Some of the creative methods used by Israel’s Mossad, described in a long-buried secret file documenting the intelligence service’s ultimately unsuccessful attempts to capture the notorious Nazi doctor and “Angel of Death” Josef Mengele, are now coming to light, 50 years on.
In the run-up to a fuller exposé on Friday, daily newspaper Yedioth Ahronoth’s Ronen Bergman published excerpts in Hebrew from the so-called Meltzer File about break-ins, attempts to wiretap, and even a bid to plant a lover to seduce Mengele’s son.
The newspaper said the file, bursting with reports, maps, and photographs, has lain deep in the bowels of the Mossad’s archives since the 1950s, hidden even from many Mossad operatives.
Mengele was appointed chief medical officer of the Auschwitz-Birkenau concentration camp in 1943.
Not only was he responsible for dividing new arrivals at the camp into those capable of work and those to be sent immediately to the gas chambers; he also carried out horrific medical experiments on prisoners, focusing on twins.
Auschwitz’s Block 10, where Dr. Josef Mengele conducted medical experiments on the camp’s inmates. (CC-BY-SA, VbCrLf, Wikimedia Commons)
Mengele left Auschwitz on January 17, 1945, just before the Red Army liberated the camp.
After the war, he fled to South America.
Following the Mossad’s dramatic capture of Adolf Eichmann — one of the main organizers of the Nazi Holocaust, in Buenos Aires in May 1960 — the intelligence organization was ordered to catch Mengele or, failing that, to assassinate him, Yedioth Ahronoth reported.
It quoted documentation in the Meltzer File about one occasion in 1962 when Mossad agents apparently came within a hair’s breadth of catching their prey.
It has long been public knowledge that agent Zvi Aharoni and his men, acting on a tip, traveled to an isolated area near São Paulo, Brazil, where they encountered a man who fit Mengele’s description.
In their book, “Mengele: The Complete Story,” published in 1986, Gerald Posner and John Ware wrote that Aharoni reported the sighting to his boss Isser Harel, but that the logistics of capture, budgetary limitations, and a deteriorating relationship with Egypt persuaded Harel to scotch an operation.
Yedioth Ahronoth quoted from a telegram sent to Mossad HQ which reported the sighting of “a man answering to the description of Mengele in his shape, height, age and dress.”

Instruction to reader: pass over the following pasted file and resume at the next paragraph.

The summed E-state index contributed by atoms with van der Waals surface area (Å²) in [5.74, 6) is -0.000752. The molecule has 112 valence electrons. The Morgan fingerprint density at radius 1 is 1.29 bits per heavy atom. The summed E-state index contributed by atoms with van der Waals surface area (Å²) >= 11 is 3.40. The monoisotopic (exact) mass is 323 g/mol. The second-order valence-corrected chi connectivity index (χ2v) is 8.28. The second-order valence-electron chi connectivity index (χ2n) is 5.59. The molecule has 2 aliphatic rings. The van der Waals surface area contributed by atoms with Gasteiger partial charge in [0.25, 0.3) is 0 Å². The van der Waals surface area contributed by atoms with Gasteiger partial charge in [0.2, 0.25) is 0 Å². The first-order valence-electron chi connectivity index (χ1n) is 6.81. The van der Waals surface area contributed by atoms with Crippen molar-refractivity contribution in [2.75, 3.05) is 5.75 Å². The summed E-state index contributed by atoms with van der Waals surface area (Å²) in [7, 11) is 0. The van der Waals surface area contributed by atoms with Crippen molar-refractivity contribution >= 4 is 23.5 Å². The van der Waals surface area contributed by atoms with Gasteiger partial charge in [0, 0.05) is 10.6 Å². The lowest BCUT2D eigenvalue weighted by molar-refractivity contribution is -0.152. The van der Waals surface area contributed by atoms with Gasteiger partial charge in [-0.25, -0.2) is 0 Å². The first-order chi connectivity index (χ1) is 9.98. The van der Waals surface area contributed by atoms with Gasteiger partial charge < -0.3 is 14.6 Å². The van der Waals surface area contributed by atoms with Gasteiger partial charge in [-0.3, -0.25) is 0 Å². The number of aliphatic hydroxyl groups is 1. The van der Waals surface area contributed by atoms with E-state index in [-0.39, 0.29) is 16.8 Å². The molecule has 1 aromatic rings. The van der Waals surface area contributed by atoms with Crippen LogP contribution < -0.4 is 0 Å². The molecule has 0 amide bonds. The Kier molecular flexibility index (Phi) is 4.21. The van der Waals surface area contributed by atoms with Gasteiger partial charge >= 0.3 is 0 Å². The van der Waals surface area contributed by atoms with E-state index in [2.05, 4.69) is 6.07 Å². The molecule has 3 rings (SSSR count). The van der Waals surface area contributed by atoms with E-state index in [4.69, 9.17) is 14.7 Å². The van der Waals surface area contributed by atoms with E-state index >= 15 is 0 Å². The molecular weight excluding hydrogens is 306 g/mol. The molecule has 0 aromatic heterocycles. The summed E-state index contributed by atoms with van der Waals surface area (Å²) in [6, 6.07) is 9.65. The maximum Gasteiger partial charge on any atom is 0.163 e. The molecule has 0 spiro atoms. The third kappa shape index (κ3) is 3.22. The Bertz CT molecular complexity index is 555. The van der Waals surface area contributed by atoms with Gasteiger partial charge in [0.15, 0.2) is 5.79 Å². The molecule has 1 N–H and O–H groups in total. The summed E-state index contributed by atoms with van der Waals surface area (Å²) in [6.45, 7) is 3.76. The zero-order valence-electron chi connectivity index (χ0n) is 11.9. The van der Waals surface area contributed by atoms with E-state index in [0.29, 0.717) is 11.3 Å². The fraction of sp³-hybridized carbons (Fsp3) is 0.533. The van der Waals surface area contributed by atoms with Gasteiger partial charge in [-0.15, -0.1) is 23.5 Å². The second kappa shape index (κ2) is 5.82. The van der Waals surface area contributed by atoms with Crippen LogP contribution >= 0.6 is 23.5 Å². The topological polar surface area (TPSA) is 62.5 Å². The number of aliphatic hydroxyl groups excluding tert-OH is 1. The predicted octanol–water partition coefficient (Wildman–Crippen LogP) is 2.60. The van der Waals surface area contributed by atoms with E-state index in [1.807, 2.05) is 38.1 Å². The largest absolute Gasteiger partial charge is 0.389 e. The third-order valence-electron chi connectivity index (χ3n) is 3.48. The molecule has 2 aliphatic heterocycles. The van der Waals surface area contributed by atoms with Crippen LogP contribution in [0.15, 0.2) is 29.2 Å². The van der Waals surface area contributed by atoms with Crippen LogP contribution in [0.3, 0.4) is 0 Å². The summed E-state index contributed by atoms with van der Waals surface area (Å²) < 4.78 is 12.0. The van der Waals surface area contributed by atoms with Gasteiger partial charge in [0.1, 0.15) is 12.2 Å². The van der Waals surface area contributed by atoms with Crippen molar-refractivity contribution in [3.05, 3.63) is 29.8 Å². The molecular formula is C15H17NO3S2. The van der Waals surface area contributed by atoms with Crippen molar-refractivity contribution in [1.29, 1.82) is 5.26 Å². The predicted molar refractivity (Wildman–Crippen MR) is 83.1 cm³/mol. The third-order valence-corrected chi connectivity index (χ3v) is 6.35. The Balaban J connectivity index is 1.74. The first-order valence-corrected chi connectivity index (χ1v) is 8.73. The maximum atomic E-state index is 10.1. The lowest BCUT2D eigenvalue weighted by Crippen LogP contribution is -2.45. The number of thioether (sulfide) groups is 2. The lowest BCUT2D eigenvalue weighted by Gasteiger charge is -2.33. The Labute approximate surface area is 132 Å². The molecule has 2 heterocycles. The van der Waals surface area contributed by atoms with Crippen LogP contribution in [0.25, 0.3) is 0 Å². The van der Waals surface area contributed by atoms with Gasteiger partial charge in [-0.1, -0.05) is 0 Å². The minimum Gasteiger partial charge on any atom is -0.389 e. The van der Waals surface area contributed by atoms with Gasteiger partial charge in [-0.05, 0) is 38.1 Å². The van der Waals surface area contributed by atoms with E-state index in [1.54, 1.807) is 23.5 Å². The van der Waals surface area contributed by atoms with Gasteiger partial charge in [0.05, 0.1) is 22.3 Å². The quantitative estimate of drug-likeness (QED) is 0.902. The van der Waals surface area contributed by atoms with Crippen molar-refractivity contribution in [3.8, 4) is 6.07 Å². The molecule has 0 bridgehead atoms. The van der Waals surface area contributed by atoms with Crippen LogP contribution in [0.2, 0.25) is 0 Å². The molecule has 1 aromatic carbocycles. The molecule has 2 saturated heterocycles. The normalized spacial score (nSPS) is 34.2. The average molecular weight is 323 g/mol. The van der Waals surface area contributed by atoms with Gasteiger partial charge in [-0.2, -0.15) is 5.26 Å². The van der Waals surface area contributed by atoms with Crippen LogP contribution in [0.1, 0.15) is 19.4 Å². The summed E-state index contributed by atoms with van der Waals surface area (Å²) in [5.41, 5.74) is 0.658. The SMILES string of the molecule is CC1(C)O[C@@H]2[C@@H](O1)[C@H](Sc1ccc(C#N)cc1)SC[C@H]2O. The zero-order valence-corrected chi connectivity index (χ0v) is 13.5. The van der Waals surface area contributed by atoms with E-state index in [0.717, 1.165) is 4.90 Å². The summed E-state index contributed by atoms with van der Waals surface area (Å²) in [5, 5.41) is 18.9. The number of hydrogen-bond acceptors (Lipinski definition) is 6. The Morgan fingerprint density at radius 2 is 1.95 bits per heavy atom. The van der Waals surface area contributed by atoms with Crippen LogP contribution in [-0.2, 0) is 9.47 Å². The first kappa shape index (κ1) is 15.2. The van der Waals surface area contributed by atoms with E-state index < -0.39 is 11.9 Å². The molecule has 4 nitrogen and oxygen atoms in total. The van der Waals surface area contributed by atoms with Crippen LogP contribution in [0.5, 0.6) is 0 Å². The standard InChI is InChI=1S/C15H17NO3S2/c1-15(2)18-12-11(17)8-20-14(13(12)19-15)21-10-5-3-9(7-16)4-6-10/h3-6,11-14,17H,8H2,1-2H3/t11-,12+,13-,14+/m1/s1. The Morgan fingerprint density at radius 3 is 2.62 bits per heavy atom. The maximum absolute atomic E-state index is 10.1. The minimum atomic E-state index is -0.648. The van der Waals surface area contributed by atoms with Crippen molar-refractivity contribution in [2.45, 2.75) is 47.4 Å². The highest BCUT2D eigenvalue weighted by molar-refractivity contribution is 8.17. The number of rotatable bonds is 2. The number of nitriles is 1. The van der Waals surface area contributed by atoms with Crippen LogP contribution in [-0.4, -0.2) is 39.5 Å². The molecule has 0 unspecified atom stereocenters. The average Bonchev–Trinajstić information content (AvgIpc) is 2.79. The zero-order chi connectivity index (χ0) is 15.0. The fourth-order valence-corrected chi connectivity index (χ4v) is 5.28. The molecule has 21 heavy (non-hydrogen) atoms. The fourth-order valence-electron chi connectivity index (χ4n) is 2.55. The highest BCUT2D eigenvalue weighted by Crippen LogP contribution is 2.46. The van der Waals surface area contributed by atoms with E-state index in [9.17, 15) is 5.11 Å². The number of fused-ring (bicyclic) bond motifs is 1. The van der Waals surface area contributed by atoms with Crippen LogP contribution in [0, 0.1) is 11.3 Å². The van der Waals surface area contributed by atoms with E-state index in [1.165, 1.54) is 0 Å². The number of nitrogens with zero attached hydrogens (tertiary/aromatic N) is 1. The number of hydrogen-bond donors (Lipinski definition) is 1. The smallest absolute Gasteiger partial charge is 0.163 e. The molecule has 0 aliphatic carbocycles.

It also described another mission documented in the file — this time in 1983 — to use Joseph’s only son, Rolf, who was then living in West Berlin, to get to their target.
The agency knew that the father and son shared the same birthday, March 16, and hoped the two would congratulate one another by telephone.
The Mossad’s communication department wiretapped Rolf’s phone, while a Mossad aide, code named “The Fairy” snatched his mail from the mailbox and photographed it before putting it back, the newspaper said.
Agents even broke into Rolf’s home several times and photographed documents.
The plan was to have an agent pose as a “close associate” of the senior Mengele, who would phone Rolf sometime after the birthday call to say, in worried tones, that Joseph had taken seriously ill, that his doctors were concerned, and that he had asked for Rolf to come immediately.
The hope was that Rolf — code-named “The Lame One” — would either telephone somebody, order a flight ticket, or leave his home, upon which he could be followed.
The birthday telephone call did not materialize because, it later emerged, Joseph Mengele had already been dead for four years.
At some point later on, still unaware that Josef Mengele was dead, the Mossad tried to get Rolf interested in a female agent who was “attractive, intelligent and able to fill the role of a private secretary.” That, too, failed to yield results.
Mengele drowned in 1979 while swimming off the Brazilian coast.
He was buried under a false name in Sao Paulo.
The grave was discovered in 1985, and the bones were later identified by DNA testing and Rolf Mengele’s testimony.
The remains have been stored stored in a Sao Paulo forensic institute for nearly 30 years. His family never came forward to claim them.
In March, Dr. Daniel Romero Muniz, a professor of medicine at the University of Sao Paulo who was behind the identification of Mengele, announced that the remains would be donated to medical research.
Muniz won a lawsuit permitting him to hand over the bones for scientific research, the Daily Mail reported at the time, citing Brazilian media.